EXAMPLE II (A) Preparation of the toasted potato product Dehydrated potato flakes (0.75 pound) containing about 7 weight percent moisture were toasted in a. Hobart mixer equipped with a 3 quart bowl, a rheostatically controlled electric heating mantle, two thermocouples, one of which was adapted to ascertain the surface temperature of the flakes being toasted and the other adapted to ascertain the heating mantle temperature. The potato flakes were mixed at a low speed (No. 1) while maintaining the heating mantle at a temperature from about 350 F. to about 415 F. After one hour, the flake surfaces had achieved a temperature of 245 F.; the toasting operation was discontinued. The flakes were removed from the mixer and allowed to cool. Employing the hereinafter described Model. IV Colormaster Differential Colorimeter reflective readings were as follows.

Toasted flakes: V 7' L value 4 78.65

a value u +3.9

bj/alue i -|-40.3

Untoasted flakes: a:

L value +89.5l

a value 1 2.4

b value a +187 (B) Preparation of the dehydrated potato flakes containing toasted, dehydrated potatoes Texture improvement imparted to mashed potato products containing toasted :potatoes' was ascertained by means ?of a shear press. Dehydrated potato solids, amounts thereof and shear press readings derived from the mashed potato product at the specified temperatures are tabulated inTable I. a

TABLE I Untoasted Toasted Potato Shear Press Readings (pounds) Potato F es a Run No. (grams) (grams) 155 F. 145 F. 135 1 66 65 58.5 551s 1 6.6 2 59.4 48 49 7 4 3 6.6 3 59.4 58 7 61 V 50 4 6. 6 4 59. 4 45 47 a 49 Dehydrated, untoasted potato flakes employed in Example HA containing 0.3 percent by weight glyceryl monostearate.

I Dehydrated potato product preppred in accordance with Example 1B. a L

3 Physical admixture of toasted potato from Example IA and the untoasted otato flakes of Example IIA. V

4 Physiea i admixture oi toasted potato flakes and untoasted potato flakes from Example Iii.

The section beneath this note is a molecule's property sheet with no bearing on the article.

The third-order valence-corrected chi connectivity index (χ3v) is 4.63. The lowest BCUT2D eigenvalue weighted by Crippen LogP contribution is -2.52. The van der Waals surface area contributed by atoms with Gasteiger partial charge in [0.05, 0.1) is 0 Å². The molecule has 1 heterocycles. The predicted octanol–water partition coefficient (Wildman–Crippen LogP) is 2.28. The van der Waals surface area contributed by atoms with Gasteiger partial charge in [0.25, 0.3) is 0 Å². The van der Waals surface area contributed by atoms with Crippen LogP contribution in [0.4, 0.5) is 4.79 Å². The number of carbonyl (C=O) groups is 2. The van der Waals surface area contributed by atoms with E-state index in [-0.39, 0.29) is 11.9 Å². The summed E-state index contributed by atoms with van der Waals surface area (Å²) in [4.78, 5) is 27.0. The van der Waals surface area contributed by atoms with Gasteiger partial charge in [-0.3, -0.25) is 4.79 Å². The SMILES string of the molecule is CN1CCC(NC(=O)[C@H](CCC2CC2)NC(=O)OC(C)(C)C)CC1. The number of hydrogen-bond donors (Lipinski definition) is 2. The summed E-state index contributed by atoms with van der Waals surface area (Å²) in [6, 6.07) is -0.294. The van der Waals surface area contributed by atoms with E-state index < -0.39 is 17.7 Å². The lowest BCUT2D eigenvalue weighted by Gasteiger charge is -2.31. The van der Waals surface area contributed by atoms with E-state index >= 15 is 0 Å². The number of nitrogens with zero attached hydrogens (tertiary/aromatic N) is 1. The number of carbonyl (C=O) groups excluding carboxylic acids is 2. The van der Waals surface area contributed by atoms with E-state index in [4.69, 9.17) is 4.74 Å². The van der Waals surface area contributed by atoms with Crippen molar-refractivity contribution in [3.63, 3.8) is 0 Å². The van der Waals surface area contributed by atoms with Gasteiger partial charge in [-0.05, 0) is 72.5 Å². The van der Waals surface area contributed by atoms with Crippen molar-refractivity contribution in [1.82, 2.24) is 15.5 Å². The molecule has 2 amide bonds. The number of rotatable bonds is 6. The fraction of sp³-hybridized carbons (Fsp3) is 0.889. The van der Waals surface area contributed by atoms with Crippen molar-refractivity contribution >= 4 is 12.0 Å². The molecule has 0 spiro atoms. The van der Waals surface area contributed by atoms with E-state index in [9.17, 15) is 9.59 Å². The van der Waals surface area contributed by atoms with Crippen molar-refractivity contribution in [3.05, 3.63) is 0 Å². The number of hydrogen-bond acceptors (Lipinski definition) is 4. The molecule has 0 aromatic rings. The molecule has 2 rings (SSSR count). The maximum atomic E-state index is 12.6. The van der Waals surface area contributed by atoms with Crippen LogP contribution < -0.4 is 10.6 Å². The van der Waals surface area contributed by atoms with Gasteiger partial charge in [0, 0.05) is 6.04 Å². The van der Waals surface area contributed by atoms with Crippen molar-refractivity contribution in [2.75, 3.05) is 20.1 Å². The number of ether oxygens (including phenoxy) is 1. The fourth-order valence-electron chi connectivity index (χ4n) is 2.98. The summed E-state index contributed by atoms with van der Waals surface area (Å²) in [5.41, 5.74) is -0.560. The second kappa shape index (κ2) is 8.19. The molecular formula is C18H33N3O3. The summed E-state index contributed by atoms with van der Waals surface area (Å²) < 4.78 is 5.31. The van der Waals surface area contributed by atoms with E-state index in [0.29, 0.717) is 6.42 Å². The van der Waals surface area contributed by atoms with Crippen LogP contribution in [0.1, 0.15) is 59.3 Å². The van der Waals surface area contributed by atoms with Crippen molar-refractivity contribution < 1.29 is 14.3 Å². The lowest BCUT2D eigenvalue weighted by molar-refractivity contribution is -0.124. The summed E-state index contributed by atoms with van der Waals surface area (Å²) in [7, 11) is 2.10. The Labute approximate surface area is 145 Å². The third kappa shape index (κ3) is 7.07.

The aforementioned, dehydrated potato products were reconstituted and whipped in accordance with the manner of preparation set forth in Example IC. Shear press readings were obtained by means of an Allo Kramer Shear Press (Model S2HE) including the A110 Kramer Shear Press, recorder, indicator and a 2,500 pound proving ring dynamometer. A 0.064 inch orifice cell and 150 gram samples of the whipped products were employed. The electronic recorder was set at 10 percent of its full scale. Shear press readings are taken from the recorded curves in respect to the maximum pounds of force necessary to force the samples through the cell orifice at an extrusion time interval of 17 seconds. From Table I the high shear press value for Run 1 indicates a more pasty, heavy-textured product than that of Runs 2 to 4. Runs 2 and 4 shows a substantial reduction in force necessary to extrude the mashed product. Although Run 3 provided an improved texture over that of Run 1, a comparison between Run 2 and Run 3 depicts the improvement obtained by employing a dehydrated potato solid consisting essentially of a matrix of untoasted, dehydrated potatoes with dehydrated, toasted potato particles uniformly distributed throughout the matrix. The physical admixture of Run 3 depicts somewhat different results from Run 2 in that the toasted potato product was provided in a form that provided greater water dispersibility and absorbability than the toasted, powdered cubes of Run 3. F W